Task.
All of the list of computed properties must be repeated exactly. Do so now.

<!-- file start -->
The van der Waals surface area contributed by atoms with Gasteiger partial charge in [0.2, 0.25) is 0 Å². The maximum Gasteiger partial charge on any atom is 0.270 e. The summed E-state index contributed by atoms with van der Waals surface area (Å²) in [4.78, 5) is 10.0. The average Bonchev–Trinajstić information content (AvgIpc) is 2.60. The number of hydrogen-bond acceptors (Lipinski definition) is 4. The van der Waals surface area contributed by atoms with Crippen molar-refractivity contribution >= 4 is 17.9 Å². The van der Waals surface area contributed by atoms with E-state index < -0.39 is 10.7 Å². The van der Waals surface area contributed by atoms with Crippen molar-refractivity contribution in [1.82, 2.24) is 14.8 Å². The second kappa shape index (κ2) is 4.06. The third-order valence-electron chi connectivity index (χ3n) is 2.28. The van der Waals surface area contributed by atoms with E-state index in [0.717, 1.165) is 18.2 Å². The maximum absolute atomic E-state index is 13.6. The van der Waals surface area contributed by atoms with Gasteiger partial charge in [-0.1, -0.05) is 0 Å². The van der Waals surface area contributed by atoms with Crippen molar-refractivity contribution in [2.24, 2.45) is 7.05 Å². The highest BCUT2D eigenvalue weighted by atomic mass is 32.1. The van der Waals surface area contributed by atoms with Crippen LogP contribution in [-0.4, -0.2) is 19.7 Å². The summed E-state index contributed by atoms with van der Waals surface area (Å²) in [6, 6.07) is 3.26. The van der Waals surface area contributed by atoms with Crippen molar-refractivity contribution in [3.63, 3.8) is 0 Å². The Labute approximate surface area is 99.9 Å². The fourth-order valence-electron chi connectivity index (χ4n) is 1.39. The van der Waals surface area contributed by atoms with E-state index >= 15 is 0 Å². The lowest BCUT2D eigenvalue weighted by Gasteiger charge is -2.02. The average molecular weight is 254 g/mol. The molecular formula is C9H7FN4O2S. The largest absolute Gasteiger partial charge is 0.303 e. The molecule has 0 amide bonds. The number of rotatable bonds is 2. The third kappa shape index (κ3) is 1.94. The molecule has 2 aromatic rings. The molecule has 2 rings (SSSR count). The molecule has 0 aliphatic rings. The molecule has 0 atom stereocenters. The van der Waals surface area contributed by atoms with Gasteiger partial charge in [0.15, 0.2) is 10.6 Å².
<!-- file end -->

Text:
The van der Waals surface area contributed by atoms with Gasteiger partial charge in [0.2, 0.25) is 0 Å². The maximum Gasteiger partial charge on any atom is 0.270 e. The summed E-state index contributed by atoms with van der Waals surface area (Å²) in [4.78, 5) is 10.0. The average Bonchev–Trinajstić information content (AvgIpc) is 2.60. The number of hydrogen-bond acceptors (Lipinski definition) is 4. The van der Waals surface area contributed by atoms with Crippen molar-refractivity contribution >= 4 is 17.9 Å². The van der Waals surface area contributed by atoms with E-state index < -0.39 is 10.7 Å². The van der Waals surface area contributed by atoms with Crippen molar-refractivity contribution in [1.82, 2.24) is 14.8 Å². The second kappa shape index (κ2) is 4.06. The third-order valence-electron chi connectivity index (χ3n) is 2.28. The van der Waals surface area contributed by atoms with E-state index in [0.717, 1.165) is 18.2 Å². The maximum absolute atomic E-state index is 13.6. The van der Waals surface area contributed by atoms with Gasteiger partial charge in [-0.1, -0.05) is 0 Å². The van der Waals surface area contributed by atoms with Crippen molar-refractivity contribution in [2.24, 2.45) is 7.05 Å². The highest BCUT2D eigenvalue weighted by atomic mass is 32.1. The van der Waals surface area contributed by atoms with Crippen LogP contribution in [-0.4, -0.2) is 19.7 Å². The summed E-state index contributed by atoms with van der Waals surface area (Å²) in [6, 6.07) is 3.26. The van der Waals surface area contributed by atoms with Crippen molar-refractivity contribution in [3.63, 3.8) is 0 Å². The Labute approximate surface area is 99.9 Å². The fourth-order valence-electron chi connectivity index (χ4n) is 1.39. The van der Waals surface area contributed by atoms with E-state index >= 15 is 0 Å². The lowest BCUT2D eigenvalue weighted by Gasteiger charge is -2.02. The average molecular weight is 254 g/mol. The molecular formula is C9H7FN4O2S. The largest absolute Gasteiger partial charge is 0.303 e. The molecule has 0 amide bonds. The number of rotatable bonds is 2. The third kappa shape index (κ3) is 1.94. The molecule has 2 aromatic rings. The molecule has 2 rings (SSSR count). The molecule has 0 aliphatic rings. The molecule has 0 atom stereocenters. The van der Waals surface area contributed by atoms with Gasteiger partial charge in [0.15, 0.2) is 10.6 Å².